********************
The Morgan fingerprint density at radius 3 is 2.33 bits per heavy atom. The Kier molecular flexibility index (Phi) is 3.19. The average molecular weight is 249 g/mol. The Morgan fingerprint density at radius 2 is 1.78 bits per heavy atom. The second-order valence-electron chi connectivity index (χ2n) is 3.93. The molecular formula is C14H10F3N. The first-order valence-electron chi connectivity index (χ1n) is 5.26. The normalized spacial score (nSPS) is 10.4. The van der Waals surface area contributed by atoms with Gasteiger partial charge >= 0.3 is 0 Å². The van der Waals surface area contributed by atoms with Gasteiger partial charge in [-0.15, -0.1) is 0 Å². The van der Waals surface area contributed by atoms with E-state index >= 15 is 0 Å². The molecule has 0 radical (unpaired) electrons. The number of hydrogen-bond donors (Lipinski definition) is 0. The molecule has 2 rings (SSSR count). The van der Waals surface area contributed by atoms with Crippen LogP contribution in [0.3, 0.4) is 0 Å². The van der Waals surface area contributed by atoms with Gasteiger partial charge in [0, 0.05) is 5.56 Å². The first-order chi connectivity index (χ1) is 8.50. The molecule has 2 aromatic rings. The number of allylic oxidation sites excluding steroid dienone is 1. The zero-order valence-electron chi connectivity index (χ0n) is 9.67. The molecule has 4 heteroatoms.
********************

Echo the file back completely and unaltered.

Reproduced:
The Morgan fingerprint density at radius 3 is 2.33 bits per heavy atom. The Kier molecular flexibility index (Phi) is 3.19. The average molecular weight is 249 g/mol. The Morgan fingerprint density at radius 2 is 1.78 bits per heavy atom. The second-order valence-electron chi connectivity index (χ2n) is 3.93. The molecular formula is C14H10F3N. The first-order valence-electron chi connectivity index (χ1n) is 5.26. The normalized spacial score (nSPS) is 10.4. The van der Waals surface area contributed by atoms with Gasteiger partial charge >= 0.3 is 0 Å². The van der Waals surface area contributed by atoms with Gasteiger partial charge in [-0.15, -0.1) is 0 Å². The van der Waals surface area contributed by atoms with E-state index >= 15 is 0 Å². The molecule has 0 radical (unpaired) electrons. The number of hydrogen-bond donors (Lipinski definition) is 0. The molecule has 2 rings (SSSR count). The van der Waals surface area contributed by atoms with Crippen LogP contribution in [0.3, 0.4) is 0 Å². The van der Waals surface area contributed by atoms with Gasteiger partial charge in [0, 0.05) is 5.56 Å². The first-order chi connectivity index (χ1) is 8.50. The molecule has 2 aromatic rings. The number of allylic oxidation sites excluding steroid dienone is 1. The zero-order valence-electron chi connectivity index (χ0n) is 9.67. The molecule has 4 heteroatoms.